Just Say Training

Substance Misuse, Addictions and Mental Health Training

Our Courses


Self-Harm / Self Injury

The course addresses the reasons why people self-harm or injure. It explores the distinction between self-injury and suicide whilst challenging and developing the participants understanding of the subject. We define self-harm and the role it plays in peoples lives. Develop clarification for developing personal criteria for when self-harm, in the context of substance use, becomes a safeguarding concern. We describe the personal impact upon the practitioner or supporting person in working with self-harm and the method for assisting service users to find alternatives from self-harm and injury.


Attachment Theory, Neuroscience and Parenting

 To gain a better understanding of early childhood attachments based on Bowlbys’ Attachment Theory. To better understand how these early childhood attachments create a template for all future adult attachments. To gain an understanding of how clients with chronic substance dependency, who are resistant to change, can often be helped by having an understanding of early childhood patterns. To better understand how drugs, from a neuropsychological perspective, are sometimes used counteract these imbalances.

 

Understanding and working with Personality Disorders

This course with give the attendee an understanding of the difficulties of working with someone with PD. What is it? What are the behavioural characteristics, and how do we as workers avoid those behaviours challenging our sense of safety and competency, and how to use Dialectic Behaviour Therapy techniques to aid your work.


Understanding and managing stress

What is stress? How do we respond to it physically and emotionally and what to do about it. Don’t worry, this is not a meditation course. No need to bring the beads!! Whilst we all experience stress, our perception of, and response to it can differ widely.

 

Autistic Spectrum Disorder Awareness

This course aims to help you recognise signs and symptoms of autism spectrum disorder and to become familiar with the diagnostic criteria of Autism and the diverse spectrum of behaviours, abilities and differences. When you've met one person with autism, you've met one person with autism. It will help you to explore some of the theories about the causes of autism and dispel the myths and stereotypes … including lack of empathy, lack of interest in relationships, lowered emotional experience, lack of creativity, inability to learn. To learn how best to work effectively with a person on the autism spectrum – understanding barriers to engagement and differences in the pace of change and to appreciate that Autism is a high anxiety condition that often presents without discernible or expected anxiety symptoms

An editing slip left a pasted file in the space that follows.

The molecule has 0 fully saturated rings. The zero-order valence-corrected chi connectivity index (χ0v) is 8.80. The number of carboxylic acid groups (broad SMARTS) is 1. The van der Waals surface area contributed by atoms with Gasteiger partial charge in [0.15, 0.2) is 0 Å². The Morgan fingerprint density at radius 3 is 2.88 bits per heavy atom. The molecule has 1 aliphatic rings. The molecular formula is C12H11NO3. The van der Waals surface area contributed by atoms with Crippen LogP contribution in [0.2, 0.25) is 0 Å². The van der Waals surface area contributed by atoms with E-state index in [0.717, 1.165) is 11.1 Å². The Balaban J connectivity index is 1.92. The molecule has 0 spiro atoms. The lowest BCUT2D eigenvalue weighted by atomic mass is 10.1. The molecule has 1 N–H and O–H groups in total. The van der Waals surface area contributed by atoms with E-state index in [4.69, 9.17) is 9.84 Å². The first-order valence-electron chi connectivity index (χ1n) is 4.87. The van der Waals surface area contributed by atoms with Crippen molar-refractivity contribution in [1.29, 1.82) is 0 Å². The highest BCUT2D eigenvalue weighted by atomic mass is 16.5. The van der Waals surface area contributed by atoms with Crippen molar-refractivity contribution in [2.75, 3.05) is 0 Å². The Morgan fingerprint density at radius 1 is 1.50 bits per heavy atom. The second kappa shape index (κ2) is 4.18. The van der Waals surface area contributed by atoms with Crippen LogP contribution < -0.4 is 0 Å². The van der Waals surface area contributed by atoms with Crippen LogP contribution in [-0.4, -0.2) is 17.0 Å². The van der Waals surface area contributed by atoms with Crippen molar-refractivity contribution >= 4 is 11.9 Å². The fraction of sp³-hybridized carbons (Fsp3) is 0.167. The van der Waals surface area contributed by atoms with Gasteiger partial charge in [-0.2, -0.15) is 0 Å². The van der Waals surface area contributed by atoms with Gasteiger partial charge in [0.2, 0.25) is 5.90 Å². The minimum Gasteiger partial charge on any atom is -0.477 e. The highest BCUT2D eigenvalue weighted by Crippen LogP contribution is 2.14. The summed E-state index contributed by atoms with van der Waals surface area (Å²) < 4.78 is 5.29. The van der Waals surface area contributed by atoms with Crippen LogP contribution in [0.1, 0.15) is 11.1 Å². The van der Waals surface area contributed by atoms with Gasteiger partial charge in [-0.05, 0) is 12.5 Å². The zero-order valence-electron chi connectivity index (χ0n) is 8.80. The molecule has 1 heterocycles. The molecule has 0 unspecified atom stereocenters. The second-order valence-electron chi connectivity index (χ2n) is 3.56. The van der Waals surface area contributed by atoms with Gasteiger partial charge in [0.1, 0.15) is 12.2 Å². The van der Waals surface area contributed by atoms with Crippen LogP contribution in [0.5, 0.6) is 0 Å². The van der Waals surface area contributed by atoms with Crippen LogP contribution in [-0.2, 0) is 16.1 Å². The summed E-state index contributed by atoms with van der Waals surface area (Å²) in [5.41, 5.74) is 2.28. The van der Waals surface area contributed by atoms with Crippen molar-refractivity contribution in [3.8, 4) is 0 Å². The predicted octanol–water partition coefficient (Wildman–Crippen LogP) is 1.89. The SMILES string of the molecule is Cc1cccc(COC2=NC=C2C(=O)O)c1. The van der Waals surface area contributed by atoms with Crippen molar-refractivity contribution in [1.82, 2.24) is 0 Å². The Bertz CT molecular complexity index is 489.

Understanding Depression and Anxiety

This one day course is for anyone with an interest in gaining insight into the subjective experience of depression and anxiety; the links between these states; suggested causes of dysfunctional anxiety and depression; and an overview of some of the most widely used treatment approaches.

These conditions are often, but not always linked and may be considered the fraternal twins of mood disorders. In one study, 85% of those with major depression were also diagnosed with generalized anxiety disorder.

What is depression? What is anxiety? Statistics for both disorders showing different presentations of depression and anxiety and links between the two states. Suggested causes of anxiety and depression, some of the most widely used treatment approaches

Pharmacological

Cognitive Behavioural Treatment

Humanist and integrative counselling

Other treatments

How do we help someone with anxiety or depression? How do we help ourselves?


Understanding Anger and Assertiveness

Often described as a 'negative emotion', this course considers the value and usefulness of anger- if channelled appropriately.  Participants will be encouraged to consider what we have been taught about anger, and how these thoughts can lead to depressive and aggressive patterns of behaviour.  The aims are to be able to identify the differences between feelings, thoughts and behaviours, describe the function of anger as a 'contact' emotion and explore a model which explains the cognitive process through which anger can be denied and/or exaggerated resulting in harmful behaviours directed towards the self or others.


PTSD & Complex Trauma

Anyone working with people who find it difficult to cope with mainstream life, such as those working in homeless settings, substance misuse services, social workers, mental health workers, doctors, nurses and teachers. Also, anyone who has experienced trauma will benefit from a more informed neurological explanation of what has happened to them, what symptoms they may be struggling to understand and how to regain equilibrium and reduce the pain. A basic understanding of the neuroscience of trauma. How does trauma occur and why do people apparently react differently to the same situation? What are the symptoms of trauma? Understanding vicarious trauma. Relationship between trauma and mental health, substance misuse and physical health. Early childhood attachments and trauma.